Resilient schools, resilient communities: Improving education infrastructure for Syrian refugees and host communities in Turkey
By Ede Ijjasz-Vasquez and Elif Ayhan
Across the globe, more than 20 million children from conflict-affected countries are out of school. Missing out on schooling opportunities severely compromises the future of displaced individuals, who have left everything behind to escape conflict and violence.
Take Syrian refugees in Turkey, the country that hosts more individuals fleeing from armed conflict than any other in the world. Turkey has welcomed nearly 3.6 million of the 5.7 million externally displaced individuals as a result of the protracted crisis in Syria. Almost one-third of these people are of school age.
The influx of Syrian refugees has put a tremendous strain on already distressed public services in Turkey, particularly on the provision of formal education for refugees and their host communities. To support the Turkish government’s efforts to improve refugees’ access to education, the World Bank is administering a $160-million project financed by the European Union to help Turkey build safer schools in multiple provinces.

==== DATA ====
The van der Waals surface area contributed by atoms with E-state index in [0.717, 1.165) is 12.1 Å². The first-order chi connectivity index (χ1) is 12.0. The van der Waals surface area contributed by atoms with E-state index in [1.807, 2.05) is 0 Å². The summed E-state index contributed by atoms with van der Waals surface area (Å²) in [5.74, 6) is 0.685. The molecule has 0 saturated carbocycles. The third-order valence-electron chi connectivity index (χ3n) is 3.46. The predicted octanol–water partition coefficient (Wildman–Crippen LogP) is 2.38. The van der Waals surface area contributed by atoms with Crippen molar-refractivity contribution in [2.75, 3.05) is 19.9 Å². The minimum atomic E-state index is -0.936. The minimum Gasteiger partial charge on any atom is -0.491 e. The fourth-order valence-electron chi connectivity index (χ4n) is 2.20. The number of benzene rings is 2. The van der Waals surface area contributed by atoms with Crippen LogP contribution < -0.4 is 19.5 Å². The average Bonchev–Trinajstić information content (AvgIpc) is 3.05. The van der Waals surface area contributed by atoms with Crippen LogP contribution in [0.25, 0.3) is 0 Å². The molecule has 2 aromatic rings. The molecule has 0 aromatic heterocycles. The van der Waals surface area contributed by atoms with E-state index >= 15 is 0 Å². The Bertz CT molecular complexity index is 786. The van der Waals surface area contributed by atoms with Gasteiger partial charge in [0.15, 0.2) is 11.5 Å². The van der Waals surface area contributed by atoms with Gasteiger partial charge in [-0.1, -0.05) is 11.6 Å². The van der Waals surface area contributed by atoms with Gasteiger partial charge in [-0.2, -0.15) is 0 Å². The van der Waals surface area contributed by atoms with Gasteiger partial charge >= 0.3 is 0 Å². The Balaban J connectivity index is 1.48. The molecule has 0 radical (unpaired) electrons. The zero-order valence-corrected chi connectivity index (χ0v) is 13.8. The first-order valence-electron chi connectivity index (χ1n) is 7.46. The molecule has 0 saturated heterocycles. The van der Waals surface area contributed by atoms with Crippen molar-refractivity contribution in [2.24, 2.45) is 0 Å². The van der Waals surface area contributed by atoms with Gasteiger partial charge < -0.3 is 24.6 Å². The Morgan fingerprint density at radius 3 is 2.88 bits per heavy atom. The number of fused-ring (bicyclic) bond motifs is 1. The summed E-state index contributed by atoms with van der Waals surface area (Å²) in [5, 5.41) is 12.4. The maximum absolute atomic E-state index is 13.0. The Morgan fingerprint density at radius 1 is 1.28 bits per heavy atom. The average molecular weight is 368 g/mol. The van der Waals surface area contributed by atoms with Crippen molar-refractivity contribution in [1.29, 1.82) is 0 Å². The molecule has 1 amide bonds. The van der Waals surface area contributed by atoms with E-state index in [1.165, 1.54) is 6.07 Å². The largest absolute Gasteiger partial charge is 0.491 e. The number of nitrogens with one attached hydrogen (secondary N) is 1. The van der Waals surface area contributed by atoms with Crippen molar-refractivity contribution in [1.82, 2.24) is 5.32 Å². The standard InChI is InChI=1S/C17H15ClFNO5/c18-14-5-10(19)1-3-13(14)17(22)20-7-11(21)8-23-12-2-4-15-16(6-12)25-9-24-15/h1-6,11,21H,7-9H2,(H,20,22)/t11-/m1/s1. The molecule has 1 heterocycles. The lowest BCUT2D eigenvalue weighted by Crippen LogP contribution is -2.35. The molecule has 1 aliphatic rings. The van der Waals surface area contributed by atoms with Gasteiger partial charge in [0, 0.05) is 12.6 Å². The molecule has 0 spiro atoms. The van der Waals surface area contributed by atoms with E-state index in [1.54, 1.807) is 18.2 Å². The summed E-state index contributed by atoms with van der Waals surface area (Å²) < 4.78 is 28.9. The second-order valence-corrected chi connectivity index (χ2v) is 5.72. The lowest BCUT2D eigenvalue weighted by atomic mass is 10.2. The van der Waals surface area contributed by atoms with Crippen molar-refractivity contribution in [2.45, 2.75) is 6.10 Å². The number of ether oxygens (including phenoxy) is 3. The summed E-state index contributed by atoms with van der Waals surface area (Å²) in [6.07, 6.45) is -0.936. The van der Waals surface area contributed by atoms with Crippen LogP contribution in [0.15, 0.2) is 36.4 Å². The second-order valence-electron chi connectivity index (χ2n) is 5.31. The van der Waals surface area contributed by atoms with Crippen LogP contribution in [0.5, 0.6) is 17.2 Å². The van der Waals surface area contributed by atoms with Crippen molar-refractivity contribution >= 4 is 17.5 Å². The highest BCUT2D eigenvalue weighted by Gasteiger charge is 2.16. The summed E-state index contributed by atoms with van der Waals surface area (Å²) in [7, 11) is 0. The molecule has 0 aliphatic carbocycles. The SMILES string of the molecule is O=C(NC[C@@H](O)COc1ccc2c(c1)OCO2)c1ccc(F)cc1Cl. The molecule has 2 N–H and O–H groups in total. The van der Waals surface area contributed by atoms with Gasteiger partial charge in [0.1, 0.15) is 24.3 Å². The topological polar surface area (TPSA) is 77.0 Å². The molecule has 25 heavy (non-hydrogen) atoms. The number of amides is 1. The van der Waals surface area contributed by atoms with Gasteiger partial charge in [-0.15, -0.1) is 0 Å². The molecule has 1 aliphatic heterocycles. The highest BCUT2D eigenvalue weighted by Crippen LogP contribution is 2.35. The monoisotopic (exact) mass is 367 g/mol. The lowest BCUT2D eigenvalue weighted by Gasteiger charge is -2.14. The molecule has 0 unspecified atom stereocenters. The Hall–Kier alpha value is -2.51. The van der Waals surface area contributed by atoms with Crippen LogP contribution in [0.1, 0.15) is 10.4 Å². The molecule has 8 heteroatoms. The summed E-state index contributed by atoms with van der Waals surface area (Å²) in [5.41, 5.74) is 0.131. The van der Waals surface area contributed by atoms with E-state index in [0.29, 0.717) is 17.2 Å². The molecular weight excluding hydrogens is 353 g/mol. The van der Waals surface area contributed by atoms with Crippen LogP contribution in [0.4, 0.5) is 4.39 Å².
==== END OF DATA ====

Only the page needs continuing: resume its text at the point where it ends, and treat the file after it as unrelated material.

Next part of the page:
Launched in 2016 and delivered through the Facility for Refugees in Turkey of the European Commission, the Education Infrastructure for Resilience Project enables Turkey’s Ministry of National Education to build 57 disaster-resilient schools (equivalent to some 1,500 classrooms) until 2021, ensuring access to formal education for more than 43,000 school-aged Syrians and their host communities annually.
The project demonstrates a unique example of how infrastructure investments in disaster risk reduction can help tackle a range of complex development challenges. The World Bank facilitates the construction of schools, which benefit from improved design to accommodate the delivery of complementary education services, language training, and psycho-social support for Syrians and host communities. This experience provides a model for other governments seeking to establish resilient communities by empowering displaced populations and their hosts.